While I was deployed to Afghanistan in support
of Operation Enduring Freedom, I was given
a unique opportunity to participate in the
mentorship mission of the 728th Military Police Battalion,
Task Force Warfighter, partnered with the Zone
202 Shamshad Regional Police Headquarters (RHQ).
I label this opportunity “unique” because of my junior
grade as a warrant officer and my duties, which, at first
glance, seemed outside the typical responsibilities of a
battalion property book officer (PBO).
I arrived in theater as a warrant officer 1 and sought
the guidance of senior logisticians on how to proceed
as a mentor. I soon learned that the North Atlantic Treaty
Organization (NATO) Training Mission–Afghanistan
(NTM–A) had devoted years and extensive resources
to developing the Afghan logistics system and its
capabilities. My primary function would be to enforce
Afghan-approved logistics doctrine and procedures.
Many rotations before ours had trained, advised, and
mentored the Afghan Uniform Police (AUP), and many
more will continue to do so. My particular position,
serving as the mentor to the Zone 202 RHQ PBO, was
exceptional because it was the first time anyone in that
position had been partnered with his own mentor. The
assignment of a mentor is considered a great honor in
the AUP, as it is throughout the Afghan National Security
Forces (ANSF). The partnership with my Afghan counterpart served as a good foundation for our future
|Afghan Uniform Police (AUP) personnel attend the first Zone 202 AUP Logistics Conference at the Zone 202
Regional Police Headquarters in Kabul, Afghanistan.
Zone 202 is responsible for 8 Regional Command
East provinces, which include a population of more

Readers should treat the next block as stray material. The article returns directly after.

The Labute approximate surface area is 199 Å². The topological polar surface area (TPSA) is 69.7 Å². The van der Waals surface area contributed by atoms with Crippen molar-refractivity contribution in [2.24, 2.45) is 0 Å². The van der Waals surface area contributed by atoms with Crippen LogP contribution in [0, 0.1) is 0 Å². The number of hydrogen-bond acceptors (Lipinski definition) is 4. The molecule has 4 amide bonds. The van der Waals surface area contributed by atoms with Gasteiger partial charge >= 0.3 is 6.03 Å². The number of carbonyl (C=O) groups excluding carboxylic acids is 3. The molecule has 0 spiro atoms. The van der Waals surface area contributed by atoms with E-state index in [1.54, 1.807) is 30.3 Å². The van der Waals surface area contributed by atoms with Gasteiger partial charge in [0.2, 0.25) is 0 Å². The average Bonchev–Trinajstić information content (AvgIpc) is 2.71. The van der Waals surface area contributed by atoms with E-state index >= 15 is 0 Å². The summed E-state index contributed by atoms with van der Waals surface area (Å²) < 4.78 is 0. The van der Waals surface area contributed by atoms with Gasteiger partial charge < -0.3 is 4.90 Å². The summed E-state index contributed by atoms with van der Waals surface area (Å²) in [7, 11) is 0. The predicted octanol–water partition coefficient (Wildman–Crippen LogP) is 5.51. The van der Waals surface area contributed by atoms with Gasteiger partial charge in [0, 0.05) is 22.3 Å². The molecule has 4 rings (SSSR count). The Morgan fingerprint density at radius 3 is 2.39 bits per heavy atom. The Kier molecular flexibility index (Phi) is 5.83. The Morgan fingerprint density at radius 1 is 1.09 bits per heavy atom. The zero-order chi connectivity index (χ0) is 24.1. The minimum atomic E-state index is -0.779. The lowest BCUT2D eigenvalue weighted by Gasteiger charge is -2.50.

than 8 million. Our zone had 18,000 AUP officers and
84 districts and was responsible for more than 26,000
pieces of equipment.
The progress of the NTM–A, operating in conjunction
with Combined Security Transition Command–Afghanistan
(CSTC–A) and the mentors who came before
us, was immediately evident through the established
Ministry of Interior (MoI) operating procedures that
my AUP PBO counterpart was using. Although these
processes seemed primitive by our standards (primarily
because of the lack of automation), a property accountability
system had been established nonetheless.
Ledgers were kept and filed in large books and binders
in numerical order based on the stock number. Two
forms were used for property book accounting. MoI
Afghan National Police (ANP) Form 3328 was referred
to as “the property book page.” The other was the
MoI ANP Form 3328–1, or “the serial number page.” Equipment authorizations came from the Tashkil, an
authorization letter similar to our modified table of
organization and equipment (MTOE).
The Zone 202 PBO was responsible for maintaining
property book records of 8 provincial headquarters
(PHQs) and the 84 district headquarters (DHQs) in its
area of responsibility. Tashkil shortages were requisitioned